Voices & Choices

Australians cast RCV ballots in a House of Representatives election that’s too close to call

Australians cast RCV ballots in a House of Representatives election that’s too close to call

On Saturday July 2, Australians beelined to the polls to vote in the ranked choice voting (RCV) elections for their national legislature. Australia uses single-winner RCV to elect the 150 members of the House of Representatives, and multi-winner RCV to elect the Senate. Here, I give an overview of the campaign and the rise of early voting and voting by mail. In the coming weeks, FairVote will analyze Australia’s RCV results and report in more depth.

In the 2016 election, Malcolm Turnbull’s Liberal – National Coalition was seeking a second term in office. The Australian Labor Party, the Opposition party led by Bill Shorten, hoped that voters would be persuaded by its “100 positive policies” and the alleged threat of Coalition cuts to the nation’s single-payer health care system. The election was an important one: it was in many ways a referendum on Turnbull’s ascension to power, as well as being a “double dissolution” election, in which all seats in the Australian Senate were up for election (usually half are elected every 3 years). The campaign was also a lengthy one… by Australian standards. It went on for a full eight weeks, longer than any election campaign since the 1960s.

In the aftermath of the election, it is taking a relatively long time for the Australian Electoral Commission (AEC) to count the ballots—which means that, in an election as tight as this one, it is unclear which party has a majority in the House of Representatives (and who, therefore, will be the Prime Minister and form government).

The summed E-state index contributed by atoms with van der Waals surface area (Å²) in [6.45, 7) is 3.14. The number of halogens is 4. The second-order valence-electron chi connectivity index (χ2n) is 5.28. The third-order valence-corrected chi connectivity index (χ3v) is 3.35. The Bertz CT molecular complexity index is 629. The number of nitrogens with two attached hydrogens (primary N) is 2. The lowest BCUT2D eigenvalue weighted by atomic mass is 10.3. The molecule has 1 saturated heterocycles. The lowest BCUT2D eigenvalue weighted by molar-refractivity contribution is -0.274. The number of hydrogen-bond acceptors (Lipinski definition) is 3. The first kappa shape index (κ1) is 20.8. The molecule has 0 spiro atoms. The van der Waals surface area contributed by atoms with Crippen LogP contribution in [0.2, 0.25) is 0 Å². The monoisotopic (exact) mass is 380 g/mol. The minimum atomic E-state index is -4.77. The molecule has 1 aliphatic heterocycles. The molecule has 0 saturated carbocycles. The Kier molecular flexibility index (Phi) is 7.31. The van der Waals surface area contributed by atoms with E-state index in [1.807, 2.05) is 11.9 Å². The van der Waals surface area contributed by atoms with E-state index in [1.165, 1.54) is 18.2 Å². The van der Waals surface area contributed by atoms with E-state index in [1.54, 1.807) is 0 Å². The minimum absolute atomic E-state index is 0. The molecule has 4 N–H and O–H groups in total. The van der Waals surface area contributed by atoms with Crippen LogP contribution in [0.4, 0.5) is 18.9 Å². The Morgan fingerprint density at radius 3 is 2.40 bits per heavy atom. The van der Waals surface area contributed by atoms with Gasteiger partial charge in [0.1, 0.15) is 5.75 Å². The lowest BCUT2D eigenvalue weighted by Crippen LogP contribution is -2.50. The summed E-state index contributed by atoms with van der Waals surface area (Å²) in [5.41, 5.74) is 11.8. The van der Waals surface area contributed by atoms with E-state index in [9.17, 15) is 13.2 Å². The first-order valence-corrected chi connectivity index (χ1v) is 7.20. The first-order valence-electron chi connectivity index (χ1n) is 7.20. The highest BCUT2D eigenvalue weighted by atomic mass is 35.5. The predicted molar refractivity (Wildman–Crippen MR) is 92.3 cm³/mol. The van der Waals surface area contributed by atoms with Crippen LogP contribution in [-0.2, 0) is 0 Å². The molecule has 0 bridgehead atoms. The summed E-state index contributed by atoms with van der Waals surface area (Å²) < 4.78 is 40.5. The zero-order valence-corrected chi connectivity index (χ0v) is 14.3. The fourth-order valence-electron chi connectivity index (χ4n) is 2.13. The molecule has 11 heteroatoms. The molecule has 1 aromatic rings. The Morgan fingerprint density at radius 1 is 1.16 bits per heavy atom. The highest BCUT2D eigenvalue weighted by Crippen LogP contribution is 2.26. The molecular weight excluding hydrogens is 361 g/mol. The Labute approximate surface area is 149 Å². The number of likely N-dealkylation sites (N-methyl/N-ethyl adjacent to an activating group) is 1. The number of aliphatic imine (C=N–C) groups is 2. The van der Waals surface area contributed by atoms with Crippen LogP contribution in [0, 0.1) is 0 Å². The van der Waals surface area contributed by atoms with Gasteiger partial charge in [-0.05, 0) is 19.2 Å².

The delay is largely to do with the rise of convenience voting. In a nation where registration and voting is compulsory, and one in which more than 5% of the population lives overseas and many more are travelling, alternative voting arrangements like early voting, absentee voting, and voting by mail have long been common. The colony of Western Australia introduced voting by mail in 1877, with South Australia following in 1890.  In recent elections, convenience voting is getting more common, with around two in five of Australia’s 21 million voters taking it up. Around 29% of voters cast early ballots, significantly more than expected; and an estimated 10% of voters voted by mail.  An AEC official suggested the increase in early voting might be because "[i]t is school holidays, so people want to get it over and done with before they go away."

Absentee and vote by mail ballots are counted after Election Day. The AEC has done its initial counts of the early votes and is turning to votes cast by mail. However, the final count cannot be completed until after the 15th of July. This is the deadline for the return of mail ballots. It is set two weeks after the election so that voters in remote parts of the country and those overseas can have their voice heard.

In a close election, one in which the nation appears to have collectively sighed “Meh” to the two major party leaders’ campaigns, the widespread availability and use of convenience voting ensures that it takes a bit of extra time to make sure everyone’s voices are heard and to finalize the results in the highly competitive seats that will decide which party forms government.

 *Update: It now appears Turnbull will continue as Prime Minister, but it is unclear whether he will form a "majority government" or not. 

Image source: Bidgee, Wikimedia Commons.

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